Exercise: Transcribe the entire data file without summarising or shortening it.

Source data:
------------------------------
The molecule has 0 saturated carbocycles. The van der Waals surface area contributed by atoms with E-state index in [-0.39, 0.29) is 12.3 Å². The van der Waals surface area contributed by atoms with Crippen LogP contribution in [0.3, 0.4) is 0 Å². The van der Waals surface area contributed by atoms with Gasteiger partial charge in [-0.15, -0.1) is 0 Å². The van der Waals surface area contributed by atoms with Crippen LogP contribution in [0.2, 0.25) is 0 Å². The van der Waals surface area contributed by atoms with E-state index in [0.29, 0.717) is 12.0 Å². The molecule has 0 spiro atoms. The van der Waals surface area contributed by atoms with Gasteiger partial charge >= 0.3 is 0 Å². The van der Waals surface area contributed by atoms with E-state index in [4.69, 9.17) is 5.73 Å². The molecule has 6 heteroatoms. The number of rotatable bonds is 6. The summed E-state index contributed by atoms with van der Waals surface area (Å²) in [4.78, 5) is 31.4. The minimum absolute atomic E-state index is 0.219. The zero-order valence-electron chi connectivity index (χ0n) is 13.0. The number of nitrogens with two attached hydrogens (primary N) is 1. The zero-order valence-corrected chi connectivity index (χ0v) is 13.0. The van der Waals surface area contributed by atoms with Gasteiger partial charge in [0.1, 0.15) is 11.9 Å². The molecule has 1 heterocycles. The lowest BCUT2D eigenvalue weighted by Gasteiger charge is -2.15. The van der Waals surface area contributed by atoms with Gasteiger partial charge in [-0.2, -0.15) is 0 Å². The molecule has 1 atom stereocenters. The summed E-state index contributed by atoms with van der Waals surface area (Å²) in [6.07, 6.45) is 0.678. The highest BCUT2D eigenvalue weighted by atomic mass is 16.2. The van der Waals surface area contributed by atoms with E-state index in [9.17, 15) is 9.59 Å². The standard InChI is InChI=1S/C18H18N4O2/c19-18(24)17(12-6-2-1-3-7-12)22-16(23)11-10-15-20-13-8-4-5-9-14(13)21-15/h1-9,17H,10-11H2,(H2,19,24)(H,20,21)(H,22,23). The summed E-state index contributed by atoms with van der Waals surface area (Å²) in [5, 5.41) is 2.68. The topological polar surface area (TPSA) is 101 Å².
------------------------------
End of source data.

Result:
The molecule has 0 saturated carbocycles. The van der Waals surface area contributed by atoms with E-state index in [-0.39, 0.29) is 12.3 Å². The van der Waals surface area contributed by atoms with Crippen LogP contribution in [0.3, 0.4) is 0 Å². The van der Waals surface area contributed by atoms with Gasteiger partial charge in [-0.15, -0.1) is 0 Å². The van der Waals surface area contributed by atoms with Crippen LogP contribution in [0.2, 0.25) is 0 Å². The van der Waals surface area contributed by atoms with E-state index in [0.29, 0.717) is 12.0 Å². The molecule has 0 spiro atoms. The van der Waals surface area contributed by atoms with Gasteiger partial charge >= 0.3 is 0 Å². The van der Waals surface area contributed by atoms with E-state index in [4.69, 9.17) is 5.73 Å². The molecule has 6 heteroatoms. The number of rotatable bonds is 6. The summed E-state index contributed by atoms with van der Waals surface area (Å²) in [4.78, 5) is 31.4. The minimum absolute atomic E-state index is 0.219. The zero-order valence-electron chi connectivity index (χ0n) is 13.0. The number of nitrogens with two attached hydrogens (primary N) is 1. The zero-order valence-corrected chi connectivity index (χ0v) is 13.0. The van der Waals surface area contributed by atoms with Gasteiger partial charge in [0.1, 0.15) is 11.9 Å². The molecule has 1 heterocycles. The lowest BCUT2D eigenvalue weighted by Gasteiger charge is -2.15. The van der Waals surface area contributed by atoms with Gasteiger partial charge in [-0.2, -0.15) is 0 Å². The molecule has 1 atom stereocenters. The summed E-state index contributed by atoms with van der Waals surface area (Å²) in [6.07, 6.45) is 0.678. The highest BCUT2D eigenvalue weighted by atomic mass is 16.2. The van der Waals surface area contributed by atoms with E-state index in [9.17, 15) is 9.59 Å². The standard InChI is InChI=1S/C18H18N4O2/c19-18(24)17(12-6-2-1-3-7-12)22-16(23)11-10-15-20-13-8-4-5-9-14(13)21-15/h1-9,17H,10-11H2,(H2,19,24)(H,20,21)(H,22,23). The summed E-state index contributed by atoms with van der Waals surface area (Å²) in [5, 5.41) is 2.68. The topological polar surface area (TPSA) is 101 Å².